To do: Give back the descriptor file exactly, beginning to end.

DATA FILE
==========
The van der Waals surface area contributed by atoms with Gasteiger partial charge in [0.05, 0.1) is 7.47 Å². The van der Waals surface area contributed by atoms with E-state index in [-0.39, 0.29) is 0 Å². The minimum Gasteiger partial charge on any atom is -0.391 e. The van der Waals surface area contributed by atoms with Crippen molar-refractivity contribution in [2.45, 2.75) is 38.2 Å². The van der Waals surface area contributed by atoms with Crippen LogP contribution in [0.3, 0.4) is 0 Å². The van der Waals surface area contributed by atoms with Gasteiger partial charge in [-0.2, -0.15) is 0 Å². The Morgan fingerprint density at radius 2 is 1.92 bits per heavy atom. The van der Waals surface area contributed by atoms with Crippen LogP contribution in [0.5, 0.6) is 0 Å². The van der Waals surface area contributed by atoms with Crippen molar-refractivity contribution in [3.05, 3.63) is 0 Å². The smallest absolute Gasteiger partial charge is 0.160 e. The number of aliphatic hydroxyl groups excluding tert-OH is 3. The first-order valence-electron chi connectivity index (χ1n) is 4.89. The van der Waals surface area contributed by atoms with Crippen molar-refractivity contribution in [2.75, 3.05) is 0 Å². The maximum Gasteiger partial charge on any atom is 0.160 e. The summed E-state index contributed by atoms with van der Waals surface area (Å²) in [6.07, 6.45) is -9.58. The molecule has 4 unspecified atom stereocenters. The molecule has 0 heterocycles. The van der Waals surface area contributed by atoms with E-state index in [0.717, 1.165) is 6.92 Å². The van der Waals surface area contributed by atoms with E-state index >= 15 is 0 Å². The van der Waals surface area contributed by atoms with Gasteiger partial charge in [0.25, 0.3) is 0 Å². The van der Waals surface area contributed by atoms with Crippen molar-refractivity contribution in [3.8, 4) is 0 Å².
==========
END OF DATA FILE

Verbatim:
The van der Waals surface area contributed by atoms with Gasteiger partial charge in [0.05, 0.1) is 7.47 Å². The van der Waals surface area contributed by atoms with E-state index in [-0.39, 0.29) is 0 Å². The minimum Gasteiger partial charge on any atom is -0.391 e. The van der Waals surface area contributed by atoms with Crippen molar-refractivity contribution in [2.45, 2.75) is 38.2 Å². The van der Waals surface area contributed by atoms with Crippen LogP contribution in [0.3, 0.4) is 0 Å². The van der Waals surface area contributed by atoms with Gasteiger partial charge in [-0.2, -0.15) is 0 Å². The Morgan fingerprint density at radius 2 is 1.92 bits per heavy atom. The van der Waals surface area contributed by atoms with Crippen LogP contribution in [0.5, 0.6) is 0 Å². The van der Waals surface area contributed by atoms with Crippen molar-refractivity contribution in [3.05, 3.63) is 0 Å². The smallest absolute Gasteiger partial charge is 0.160 e. The number of aliphatic hydroxyl groups excluding tert-OH is 3. The first-order valence-electron chi connectivity index (χ1n) is 4.89. The van der Waals surface area contributed by atoms with Crippen molar-refractivity contribution in [2.75, 3.05) is 0 Å². The maximum Gasteiger partial charge on any atom is 0.160 e. The summed E-state index contributed by atoms with van der Waals surface area (Å²) in [6.07, 6.45) is -9.58. The molecule has 4 unspecified atom stereocenters. The molecule has 0 heterocycles. The van der Waals surface area contributed by atoms with E-state index in [0.717, 1.165) is 6.92 Å². The van der Waals surface area contributed by atoms with E-state index >= 15 is 0 Å². The van der Waals surface area contributed by atoms with Gasteiger partial charge in [0.25, 0.3) is 0 Å². The van der Waals surface area contributed by atoms with Crippen molar-refractivity contribution in [3.8, 4) is 0 Å².